Emotionally conflicted superheroes! Sizzling super-babes! Slime-oozing mega-beasties! Brilliant agents of global espionage! Animated entities of all shapes and sizes! And nothing less than the end of the world as we know it!
Yep, sounds like summertime at the movies again.
The 2004 season is a bit lighter on those pesky sequels that so dominated last year's summer movies, but it's still the sequels that set the season's tone. Summer wouldn't be summer without its franchises, and some of this year's most highly anticipated offerings arrive with numbers tagged on to the titles, whether literally (Spider-Man 2, Shrek 2) or just implied (the latest Harry Potter). Probably the most alarming or ridiculous (take your pick) trend on the horizon is that some of these franchises have apparently gained the ability to cross-fertilize themselves. Freddy vs. Jason begot this summer's Alien vs. Predator, and lord knows where it'll go from there.
Likewise, remakes are still big business (The Stepford Wives, The Manchurian Candidate), as well as films that aren't technically remakes but might as well be. Movies such as Mindhunters, Raising Helen and The Day After Tomorrow sound like a million other movies, and add to a summer air already thick with the cloying scent of déja vu.
Don't fret, though. The good folks at Madstone, Tampa Theatre and Channelside will continue making sure that we receive our essential cinematic nutrients so that our brains and psyches don't completely shrivel up and wither away during these long summer months. We've included a few of those welcome aberrations in the following summer preview too, just to keep things interesting.
In the meantime, it's time to get busy doing nothing. Time to turn off the brain, tune out the world and ease into the season's latest batch of state-of-the-art guilty pleasures. Entertaining America is a dirty job, but somebody's got to do it. And nobody does it better than Hollywood.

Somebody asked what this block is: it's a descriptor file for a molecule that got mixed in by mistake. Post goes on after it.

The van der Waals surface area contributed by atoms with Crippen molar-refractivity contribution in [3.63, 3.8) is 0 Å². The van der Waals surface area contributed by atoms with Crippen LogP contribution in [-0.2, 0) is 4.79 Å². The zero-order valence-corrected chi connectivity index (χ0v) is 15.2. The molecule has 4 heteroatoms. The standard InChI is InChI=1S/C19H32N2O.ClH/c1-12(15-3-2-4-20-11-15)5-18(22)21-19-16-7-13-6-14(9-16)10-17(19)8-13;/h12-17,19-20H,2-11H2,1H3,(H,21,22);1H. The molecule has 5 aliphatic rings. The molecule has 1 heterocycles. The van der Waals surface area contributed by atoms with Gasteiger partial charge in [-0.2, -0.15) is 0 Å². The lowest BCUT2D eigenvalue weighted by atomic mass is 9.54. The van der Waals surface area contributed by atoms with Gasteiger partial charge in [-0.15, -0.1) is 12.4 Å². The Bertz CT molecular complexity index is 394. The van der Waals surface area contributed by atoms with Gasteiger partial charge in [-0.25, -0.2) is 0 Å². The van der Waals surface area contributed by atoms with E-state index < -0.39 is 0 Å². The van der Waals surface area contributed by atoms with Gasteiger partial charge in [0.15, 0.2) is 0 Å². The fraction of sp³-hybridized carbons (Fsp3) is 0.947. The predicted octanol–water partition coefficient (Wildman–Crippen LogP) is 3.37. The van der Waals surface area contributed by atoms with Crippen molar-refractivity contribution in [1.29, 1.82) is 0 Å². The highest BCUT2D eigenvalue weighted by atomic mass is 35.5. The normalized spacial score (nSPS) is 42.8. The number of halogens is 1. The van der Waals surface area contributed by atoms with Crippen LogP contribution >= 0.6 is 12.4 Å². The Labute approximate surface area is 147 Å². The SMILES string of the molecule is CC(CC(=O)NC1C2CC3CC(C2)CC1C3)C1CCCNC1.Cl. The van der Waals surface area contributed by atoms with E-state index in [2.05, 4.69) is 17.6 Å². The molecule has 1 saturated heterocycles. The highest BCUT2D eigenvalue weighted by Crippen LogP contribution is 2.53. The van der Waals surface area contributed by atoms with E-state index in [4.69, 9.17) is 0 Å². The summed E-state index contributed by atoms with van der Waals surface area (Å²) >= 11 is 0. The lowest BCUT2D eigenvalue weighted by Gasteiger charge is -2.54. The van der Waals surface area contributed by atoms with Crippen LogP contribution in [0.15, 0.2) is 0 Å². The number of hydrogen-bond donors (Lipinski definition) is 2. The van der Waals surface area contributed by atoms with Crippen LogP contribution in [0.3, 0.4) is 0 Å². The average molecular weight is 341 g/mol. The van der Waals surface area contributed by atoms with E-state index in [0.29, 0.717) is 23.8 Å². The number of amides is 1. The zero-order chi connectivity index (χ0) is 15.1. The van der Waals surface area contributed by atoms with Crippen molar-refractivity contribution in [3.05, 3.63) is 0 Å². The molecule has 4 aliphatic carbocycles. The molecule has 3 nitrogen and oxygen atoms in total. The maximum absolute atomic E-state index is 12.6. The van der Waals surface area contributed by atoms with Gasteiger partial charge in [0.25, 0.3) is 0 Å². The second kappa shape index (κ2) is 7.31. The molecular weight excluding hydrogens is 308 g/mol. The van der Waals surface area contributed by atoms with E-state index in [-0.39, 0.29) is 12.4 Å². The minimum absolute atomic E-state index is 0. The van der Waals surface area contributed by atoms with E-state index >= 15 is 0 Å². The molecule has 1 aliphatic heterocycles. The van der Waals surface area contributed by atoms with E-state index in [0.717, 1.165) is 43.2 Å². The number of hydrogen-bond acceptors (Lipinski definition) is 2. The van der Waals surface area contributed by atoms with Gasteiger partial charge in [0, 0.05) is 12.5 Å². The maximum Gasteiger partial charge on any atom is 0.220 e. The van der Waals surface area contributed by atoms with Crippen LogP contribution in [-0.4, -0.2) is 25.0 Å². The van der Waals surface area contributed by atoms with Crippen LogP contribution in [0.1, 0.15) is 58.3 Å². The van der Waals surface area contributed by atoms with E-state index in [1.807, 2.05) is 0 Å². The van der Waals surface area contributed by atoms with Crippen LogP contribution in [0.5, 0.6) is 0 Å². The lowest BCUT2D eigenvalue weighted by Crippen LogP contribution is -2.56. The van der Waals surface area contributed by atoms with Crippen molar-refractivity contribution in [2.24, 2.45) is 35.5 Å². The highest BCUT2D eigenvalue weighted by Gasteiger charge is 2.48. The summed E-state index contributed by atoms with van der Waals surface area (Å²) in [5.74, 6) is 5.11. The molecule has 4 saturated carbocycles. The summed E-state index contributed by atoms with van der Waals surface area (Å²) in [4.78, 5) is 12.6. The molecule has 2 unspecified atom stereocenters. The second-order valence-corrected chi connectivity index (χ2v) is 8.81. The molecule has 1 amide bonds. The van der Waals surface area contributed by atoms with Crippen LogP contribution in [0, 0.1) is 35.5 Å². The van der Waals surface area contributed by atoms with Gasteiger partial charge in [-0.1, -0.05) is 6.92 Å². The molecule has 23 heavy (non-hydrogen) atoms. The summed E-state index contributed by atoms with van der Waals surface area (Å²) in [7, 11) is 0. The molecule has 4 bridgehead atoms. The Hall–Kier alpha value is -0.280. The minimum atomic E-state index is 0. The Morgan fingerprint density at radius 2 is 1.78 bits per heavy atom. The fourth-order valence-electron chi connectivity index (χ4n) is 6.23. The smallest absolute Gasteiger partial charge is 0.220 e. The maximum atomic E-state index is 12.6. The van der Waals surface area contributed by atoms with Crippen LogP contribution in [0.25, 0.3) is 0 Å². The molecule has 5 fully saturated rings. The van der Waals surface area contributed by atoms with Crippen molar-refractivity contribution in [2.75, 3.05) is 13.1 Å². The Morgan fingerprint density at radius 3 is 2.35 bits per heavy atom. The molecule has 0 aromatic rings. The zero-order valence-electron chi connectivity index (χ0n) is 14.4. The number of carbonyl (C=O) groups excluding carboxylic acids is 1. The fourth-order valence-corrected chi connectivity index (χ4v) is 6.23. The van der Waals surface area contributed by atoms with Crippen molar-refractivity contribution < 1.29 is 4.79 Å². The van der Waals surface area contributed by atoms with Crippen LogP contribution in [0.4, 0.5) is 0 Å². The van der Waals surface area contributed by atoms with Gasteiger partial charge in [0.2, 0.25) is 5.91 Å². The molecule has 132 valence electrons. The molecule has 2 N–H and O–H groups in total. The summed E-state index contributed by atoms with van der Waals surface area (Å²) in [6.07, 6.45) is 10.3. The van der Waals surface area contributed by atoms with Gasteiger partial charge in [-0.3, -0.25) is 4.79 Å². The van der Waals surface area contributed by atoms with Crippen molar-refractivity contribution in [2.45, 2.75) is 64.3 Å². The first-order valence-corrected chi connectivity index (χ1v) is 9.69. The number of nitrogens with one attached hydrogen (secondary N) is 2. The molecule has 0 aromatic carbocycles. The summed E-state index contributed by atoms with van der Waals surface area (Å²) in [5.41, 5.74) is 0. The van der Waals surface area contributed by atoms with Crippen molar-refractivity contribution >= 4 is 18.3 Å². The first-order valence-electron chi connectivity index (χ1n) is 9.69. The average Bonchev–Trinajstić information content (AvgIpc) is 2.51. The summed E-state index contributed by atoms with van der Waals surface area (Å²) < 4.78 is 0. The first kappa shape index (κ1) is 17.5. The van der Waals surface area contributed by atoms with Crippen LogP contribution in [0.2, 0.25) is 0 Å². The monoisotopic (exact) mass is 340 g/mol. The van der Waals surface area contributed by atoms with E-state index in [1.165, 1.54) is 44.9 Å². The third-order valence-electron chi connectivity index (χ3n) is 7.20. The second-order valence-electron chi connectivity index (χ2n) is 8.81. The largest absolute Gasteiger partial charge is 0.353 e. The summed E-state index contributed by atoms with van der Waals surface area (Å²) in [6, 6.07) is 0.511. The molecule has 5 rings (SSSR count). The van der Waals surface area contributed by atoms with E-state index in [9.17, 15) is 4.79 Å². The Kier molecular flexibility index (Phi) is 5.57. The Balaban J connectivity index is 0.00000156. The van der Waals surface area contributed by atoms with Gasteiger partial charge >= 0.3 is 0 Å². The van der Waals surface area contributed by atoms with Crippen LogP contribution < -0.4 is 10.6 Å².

May 7: VAN HELSING The summer season starts right here, with a big-budget monster mash that rehashes those old Universal free-for-alls like House of Frankenstein and House of Dracula. Frankie, Drac and Wolf Man are all aboard for this particular house party, along with all the latest CGI effects, and blockbuster vets Hugh Jackman and Kate Beckinsale, looking spiffy in head-to-toe leather again. (Editor's note: Film not available for view by column deadline. See Outtakes for Lance's review of Van Helsing.)
May 14: TROY History retold by hunks. Reigning pretty boys Orlando Bloom and Brad Pitt (as Achilles!) in the story of Helen of Troy, a tale full of love and war and the whole damned thing. Peter O'Toole and Julie Christie are here too, just in case you had any doubts that this really is an epic.
BREAKIN' ALL THE RULES Jamie Foxx, in the first of his several summer releases, plays a guy who gets even with his ex by writing a popular book advising men on how to dump their girlfriends. Mean-spirited hilarity no doubt ensues — and even if it doesn't, there's always Gabrielle Union to brighten up the scenery.
THE RETURN The first of the summer's filmic fish out of water, this brilliant and unsettling Russian import depicts the strained re-union of two young boys and a father who may not be who he claims to be. The winner of the coveted Golden Lion award at last year's Venice Film Festival, this puzzling and beautifully crafted film will open locally at Madstone Theaters.
May 21: SHREK 2 I'm counting the days until this one. Myers, Murphy and Diaz all return in this sequel to everyone's favorite subversive animated fairy tale. Factor in the newly acquired voices and personalities of John Cleese, Julie Andrews, Rupert Everett and Antonio Banderas (as Puss in Boots!), and what more do you need?
THE CLEARING Robert Redford is the main draw here, in rugged-yet-sensitive mode as a businessman kidnapped by disgruntled everyman Willem Dafoe.
May 28: RAISING HELEN Wasn't this already released a while back as Uptown Girls? Kate Hudson steps into the pumps worn by Brittany Murphy in that previous disaster, as a club-dwelling glamourpuss suddenly saddled with parental responsibilities and small children.
THE DAY AFTER TOMORROW Having built a career on destroying the world (by, among other things, aliens in Independence Day and giant lizards in Godzilla), Roland Emmerich is up to his old tricks again. This time, however, we've only got ourselves to blame, as global warming and an out-of-control greenhouse effect make life very difficult for courageous scientist Dennis Quaid and his dreamboat son Jake Gyllenhaal, not to mention a couple billion bit players.
SOUL PLANE This African-American Airplane asks us to believe that comedy can indeed result from sticking Tom Arnold and an otherwise all-Black cast on a plane piloted by Snoop Dogg. That's a leap of faith to be reckoned with.